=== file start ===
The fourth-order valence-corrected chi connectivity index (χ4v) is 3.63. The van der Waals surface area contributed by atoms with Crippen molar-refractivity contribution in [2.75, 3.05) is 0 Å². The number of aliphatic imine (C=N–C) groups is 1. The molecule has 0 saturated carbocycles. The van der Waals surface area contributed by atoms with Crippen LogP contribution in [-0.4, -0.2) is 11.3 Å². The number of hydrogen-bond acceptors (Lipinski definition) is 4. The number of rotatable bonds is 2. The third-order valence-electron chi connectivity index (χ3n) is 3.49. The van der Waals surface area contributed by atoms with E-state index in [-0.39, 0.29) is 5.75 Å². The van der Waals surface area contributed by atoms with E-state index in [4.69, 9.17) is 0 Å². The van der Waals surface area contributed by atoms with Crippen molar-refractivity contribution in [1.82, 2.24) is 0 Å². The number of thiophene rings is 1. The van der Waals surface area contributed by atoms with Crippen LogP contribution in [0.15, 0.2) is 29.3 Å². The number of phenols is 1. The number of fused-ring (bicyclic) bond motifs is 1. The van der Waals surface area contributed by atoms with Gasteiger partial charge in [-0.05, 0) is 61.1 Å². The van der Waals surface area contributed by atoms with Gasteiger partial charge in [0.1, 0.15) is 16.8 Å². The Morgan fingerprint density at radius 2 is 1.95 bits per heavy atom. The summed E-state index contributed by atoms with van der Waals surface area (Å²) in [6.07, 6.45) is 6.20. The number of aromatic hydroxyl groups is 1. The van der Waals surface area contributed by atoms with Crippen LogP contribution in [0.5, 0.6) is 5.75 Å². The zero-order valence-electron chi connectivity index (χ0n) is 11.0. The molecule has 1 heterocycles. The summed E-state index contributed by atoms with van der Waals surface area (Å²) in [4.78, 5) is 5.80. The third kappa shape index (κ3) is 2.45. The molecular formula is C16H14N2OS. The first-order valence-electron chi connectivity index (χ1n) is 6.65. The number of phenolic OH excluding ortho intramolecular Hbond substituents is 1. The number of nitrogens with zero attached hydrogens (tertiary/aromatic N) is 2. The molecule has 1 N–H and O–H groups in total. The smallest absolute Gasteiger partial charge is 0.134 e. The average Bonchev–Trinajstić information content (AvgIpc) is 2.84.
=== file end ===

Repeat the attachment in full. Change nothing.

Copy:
The fourth-order valence-corrected chi connectivity index (χ4v) is 3.63. The van der Waals surface area contributed by atoms with Crippen molar-refractivity contribution in [2.75, 3.05) is 0 Å². The number of aliphatic imine (C=N–C) groups is 1. The molecule has 0 saturated carbocycles. The van der Waals surface area contributed by atoms with Crippen LogP contribution in [-0.4, -0.2) is 11.3 Å². The number of hydrogen-bond acceptors (Lipinski definition) is 4. The number of rotatable bonds is 2. The third-order valence-electron chi connectivity index (χ3n) is 3.49. The van der Waals surface area contributed by atoms with E-state index in [-0.39, 0.29) is 5.75 Å². The van der Waals surface area contributed by atoms with E-state index in [4.69, 9.17) is 0 Å². The van der Waals surface area contributed by atoms with Crippen molar-refractivity contribution in [1.82, 2.24) is 0 Å². The number of thiophene rings is 1. The van der Waals surface area contributed by atoms with Crippen LogP contribution in [0.15, 0.2) is 29.3 Å². The number of phenols is 1. The number of fused-ring (bicyclic) bond motifs is 1. The van der Waals surface area contributed by atoms with Gasteiger partial charge in [-0.05, 0) is 61.1 Å². The van der Waals surface area contributed by atoms with Gasteiger partial charge in [0.1, 0.15) is 16.8 Å². The Morgan fingerprint density at radius 2 is 1.95 bits per heavy atom. The summed E-state index contributed by atoms with van der Waals surface area (Å²) in [6.07, 6.45) is 6.20. The number of aromatic hydroxyl groups is 1. The van der Waals surface area contributed by atoms with Crippen LogP contribution in [0.5, 0.6) is 5.75 Å². The zero-order valence-electron chi connectivity index (χ0n) is 11.0. The molecule has 1 heterocycles. The summed E-state index contributed by atoms with van der Waals surface area (Å²) in [4.78, 5) is 5.80. The third kappa shape index (κ3) is 2.45. The molecular formula is C16H14N2OS. The first-order valence-electron chi connectivity index (χ1n) is 6.65. The number of phenolic OH excluding ortho intramolecular Hbond substituents is 1. The number of nitrogens with zero attached hydrogens (tertiary/aromatic N) is 2. The molecule has 1 N–H and O–H groups in total. The smallest absolute Gasteiger partial charge is 0.134 e. The average Bonchev–Trinajstić information content (AvgIpc) is 2.84.